In Step 8 the addition of monthly investments are added to your wall chart, and you start to learn about the "Crossover Point". This is the magical point in which you no longer NEED to work. Now the book has some ideas on what you could do with your time, and their suggestions were geared to saving the planet, charity work etc.

Now for me, I love the challenge of work and love my job. However, do I need to work full time? After working our my crossover point, I have gone back to the 65 year plan and made some adjustments. At my crossover point I will be moving to working part time, and using my life energy to do some of those things on the my life to do list.

The book explored life balance, it addressed the emotional and physical well being, matching your life energy and goals to provide a path to "Financial Independence", and well worth the read!

End of Year Review

So at the end of each year I wrap up what have we achieved, and pull down from the plan what goals we are setting for the following year.

Nearly all successful people have a plan and set goals, yet many of us struggle to know where to start. When asked, I always tell people to start with 100 things they want to accomplish in their lifetime. But remember, we are now part way along, so go back into the memories and look at the high points of things that you have been proud of, and write them on your list too.

At first, the 100 things may take some time to think of, so carry your list around and write the things as they come to mind. It also provides an opportunity for you to look at the list, which reminds your subconscious that this is something that is important to you. Delta has a song with some words "...a dream stays a dream unless woken..." If it is not written down, then it is not a goal, but only a dream.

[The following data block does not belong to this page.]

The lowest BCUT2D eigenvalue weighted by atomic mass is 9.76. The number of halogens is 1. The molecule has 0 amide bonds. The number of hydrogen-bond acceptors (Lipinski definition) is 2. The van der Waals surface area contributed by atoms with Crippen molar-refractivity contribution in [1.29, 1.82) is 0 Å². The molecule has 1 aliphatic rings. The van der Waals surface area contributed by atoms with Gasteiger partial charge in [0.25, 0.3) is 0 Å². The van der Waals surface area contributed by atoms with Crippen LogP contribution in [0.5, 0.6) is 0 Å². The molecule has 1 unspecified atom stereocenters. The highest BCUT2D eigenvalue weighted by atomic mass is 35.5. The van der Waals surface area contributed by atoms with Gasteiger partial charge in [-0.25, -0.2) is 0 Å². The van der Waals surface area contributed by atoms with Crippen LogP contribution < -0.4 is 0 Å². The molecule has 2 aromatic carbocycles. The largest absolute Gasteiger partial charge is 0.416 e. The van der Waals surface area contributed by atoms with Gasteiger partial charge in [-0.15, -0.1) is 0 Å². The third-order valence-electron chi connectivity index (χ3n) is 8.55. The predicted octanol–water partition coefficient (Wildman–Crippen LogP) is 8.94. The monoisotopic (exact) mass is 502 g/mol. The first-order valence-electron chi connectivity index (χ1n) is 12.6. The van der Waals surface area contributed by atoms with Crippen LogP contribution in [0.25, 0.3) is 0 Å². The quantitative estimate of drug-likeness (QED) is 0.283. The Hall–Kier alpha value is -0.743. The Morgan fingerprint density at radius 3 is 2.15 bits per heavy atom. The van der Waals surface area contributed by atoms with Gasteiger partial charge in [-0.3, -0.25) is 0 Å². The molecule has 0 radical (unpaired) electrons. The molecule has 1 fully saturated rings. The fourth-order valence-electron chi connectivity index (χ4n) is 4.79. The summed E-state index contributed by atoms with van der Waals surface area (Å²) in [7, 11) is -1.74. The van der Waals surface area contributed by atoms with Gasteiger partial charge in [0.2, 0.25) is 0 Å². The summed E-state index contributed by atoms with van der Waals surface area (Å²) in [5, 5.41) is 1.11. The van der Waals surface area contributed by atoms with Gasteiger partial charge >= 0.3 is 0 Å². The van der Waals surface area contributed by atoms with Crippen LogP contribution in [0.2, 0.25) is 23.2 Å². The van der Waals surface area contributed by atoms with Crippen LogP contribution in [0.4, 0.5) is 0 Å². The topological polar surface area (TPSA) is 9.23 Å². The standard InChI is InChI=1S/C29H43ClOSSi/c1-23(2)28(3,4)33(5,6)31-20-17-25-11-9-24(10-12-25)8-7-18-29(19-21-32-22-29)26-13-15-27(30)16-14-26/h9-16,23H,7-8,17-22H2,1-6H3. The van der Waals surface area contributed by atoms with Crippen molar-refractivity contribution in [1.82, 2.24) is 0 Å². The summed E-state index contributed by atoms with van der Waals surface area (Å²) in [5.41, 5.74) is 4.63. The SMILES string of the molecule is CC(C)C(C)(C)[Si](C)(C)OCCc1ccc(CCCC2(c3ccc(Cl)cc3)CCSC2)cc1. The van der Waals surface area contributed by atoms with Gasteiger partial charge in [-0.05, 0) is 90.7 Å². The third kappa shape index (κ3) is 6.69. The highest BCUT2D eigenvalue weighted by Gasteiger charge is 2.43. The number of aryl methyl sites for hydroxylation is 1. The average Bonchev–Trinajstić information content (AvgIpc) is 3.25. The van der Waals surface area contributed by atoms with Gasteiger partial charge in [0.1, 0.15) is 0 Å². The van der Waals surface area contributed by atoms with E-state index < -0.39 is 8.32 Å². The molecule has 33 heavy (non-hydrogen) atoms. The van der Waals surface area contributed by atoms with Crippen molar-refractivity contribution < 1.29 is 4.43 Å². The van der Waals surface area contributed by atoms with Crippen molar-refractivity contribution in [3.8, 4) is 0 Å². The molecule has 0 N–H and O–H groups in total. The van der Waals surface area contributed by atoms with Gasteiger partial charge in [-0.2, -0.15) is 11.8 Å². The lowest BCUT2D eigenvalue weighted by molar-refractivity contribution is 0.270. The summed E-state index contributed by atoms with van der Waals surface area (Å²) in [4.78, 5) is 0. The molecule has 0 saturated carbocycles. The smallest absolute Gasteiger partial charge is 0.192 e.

However in the essence of balance, we must set goals across all areas of our lives, including;

· business and career

· financial

· family

· health and fitness

· lifestyle

· contributing

· adventure

When you finish your list, go back and place the individual items under your category headings. How does it look? Is there a balanced approach in your life? If it helps, they never do on the first cut.  Now you have to look at the areas that are weaker and add some items into there.

Blue Print

I was around 18 when I started to think about what I really wanted to achieve out of this life.  In those days, the Almanac was widely used in place of the Internet!  I spent some time doing some research trying to work out how I could make the most of this finite resource called life.  My mother had died about five years earlier, so I knew that time had to be cherished, and everything will end, regardless of you being ready for it.

I found that the average Australian woman lived until 86, and I began to craft the 65 year plan.  In my travels over the next 20 years I have never manage to find anyone with a plan as ambitious as mine.  In fact those who do know about the length of mine are often teasing me about it.  I simply smile.  It is my life and whenever it ends, I will have done all that I could in the time that I had available.  I will have lived my life.